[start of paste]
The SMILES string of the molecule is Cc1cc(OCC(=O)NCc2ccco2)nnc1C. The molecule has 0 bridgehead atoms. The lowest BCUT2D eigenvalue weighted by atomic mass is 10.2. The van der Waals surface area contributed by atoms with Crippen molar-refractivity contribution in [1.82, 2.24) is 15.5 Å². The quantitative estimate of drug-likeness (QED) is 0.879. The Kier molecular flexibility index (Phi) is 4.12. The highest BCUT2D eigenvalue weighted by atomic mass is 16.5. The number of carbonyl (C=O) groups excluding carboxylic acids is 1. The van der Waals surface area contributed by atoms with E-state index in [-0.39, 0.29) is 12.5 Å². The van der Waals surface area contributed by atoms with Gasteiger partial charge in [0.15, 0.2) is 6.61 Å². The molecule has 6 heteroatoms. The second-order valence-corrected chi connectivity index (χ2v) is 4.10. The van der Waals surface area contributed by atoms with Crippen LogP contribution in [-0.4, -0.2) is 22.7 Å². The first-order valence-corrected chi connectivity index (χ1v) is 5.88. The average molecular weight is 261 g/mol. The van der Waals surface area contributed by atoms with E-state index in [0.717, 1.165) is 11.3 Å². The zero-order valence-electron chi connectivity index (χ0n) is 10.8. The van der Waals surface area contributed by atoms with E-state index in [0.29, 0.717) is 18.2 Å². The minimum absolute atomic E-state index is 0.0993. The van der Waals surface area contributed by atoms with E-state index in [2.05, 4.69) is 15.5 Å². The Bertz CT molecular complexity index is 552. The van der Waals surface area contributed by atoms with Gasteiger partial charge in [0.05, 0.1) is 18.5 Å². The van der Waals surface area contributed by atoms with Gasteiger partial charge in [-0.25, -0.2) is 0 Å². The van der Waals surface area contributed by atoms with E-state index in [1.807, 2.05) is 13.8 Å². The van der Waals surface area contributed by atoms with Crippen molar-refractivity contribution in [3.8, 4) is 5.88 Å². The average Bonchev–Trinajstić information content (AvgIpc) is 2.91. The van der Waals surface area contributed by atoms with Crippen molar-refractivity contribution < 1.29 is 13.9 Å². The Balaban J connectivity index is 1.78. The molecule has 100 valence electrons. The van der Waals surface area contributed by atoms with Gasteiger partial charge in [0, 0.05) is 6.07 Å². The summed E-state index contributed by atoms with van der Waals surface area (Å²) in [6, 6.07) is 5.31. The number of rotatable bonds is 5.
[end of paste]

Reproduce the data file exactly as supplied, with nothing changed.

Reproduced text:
The SMILES string of the molecule is Cc1cc(OCC(=O)NCc2ccco2)nnc1C. The molecule has 0 bridgehead atoms. The lowest BCUT2D eigenvalue weighted by atomic mass is 10.2. The van der Waals surface area contributed by atoms with Crippen molar-refractivity contribution in [1.82, 2.24) is 15.5 Å². The quantitative estimate of drug-likeness (QED) is 0.879. The Kier molecular flexibility index (Phi) is 4.12. The highest BCUT2D eigenvalue weighted by atomic mass is 16.5. The number of carbonyl (C=O) groups excluding carboxylic acids is 1. The van der Waals surface area contributed by atoms with E-state index in [-0.39, 0.29) is 12.5 Å². The van der Waals surface area contributed by atoms with Gasteiger partial charge in [0.15, 0.2) is 6.61 Å². The molecule has 6 heteroatoms. The second-order valence-corrected chi connectivity index (χ2v) is 4.10. The van der Waals surface area contributed by atoms with Crippen LogP contribution in [-0.4, -0.2) is 22.7 Å². The first-order valence-corrected chi connectivity index (χ1v) is 5.88. The average molecular weight is 261 g/mol. The van der Waals surface area contributed by atoms with E-state index in [0.717, 1.165) is 11.3 Å². The zero-order valence-electron chi connectivity index (χ0n) is 10.8. The van der Waals surface area contributed by atoms with E-state index in [0.29, 0.717) is 18.2 Å². The minimum absolute atomic E-state index is 0.0993. The van der Waals surface area contributed by atoms with E-state index in [2.05, 4.69) is 15.5 Å². The Bertz CT molecular complexity index is 552. The van der Waals surface area contributed by atoms with Gasteiger partial charge in [0.05, 0.1) is 18.5 Å². The van der Waals surface area contributed by atoms with Gasteiger partial charge in [-0.25, -0.2) is 0 Å². The van der Waals surface area contributed by atoms with E-state index in [1.807, 2.05) is 13.8 Å². The van der Waals surface area contributed by atoms with Crippen molar-refractivity contribution in [3.8, 4) is 5.88 Å². The average Bonchev–Trinajstić information content (AvgIpc) is 2.91. The van der Waals surface area contributed by atoms with Crippen molar-refractivity contribution < 1.29 is 13.9 Å². The Balaban J connectivity index is 1.78. The molecule has 100 valence electrons. The van der Waals surface area contributed by atoms with Gasteiger partial charge in [0, 0.05) is 6.07 Å². The summed E-state index contributed by atoms with van der Waals surface area (Å²) in [6, 6.07) is 5.31. The number of rotatable bonds is 5.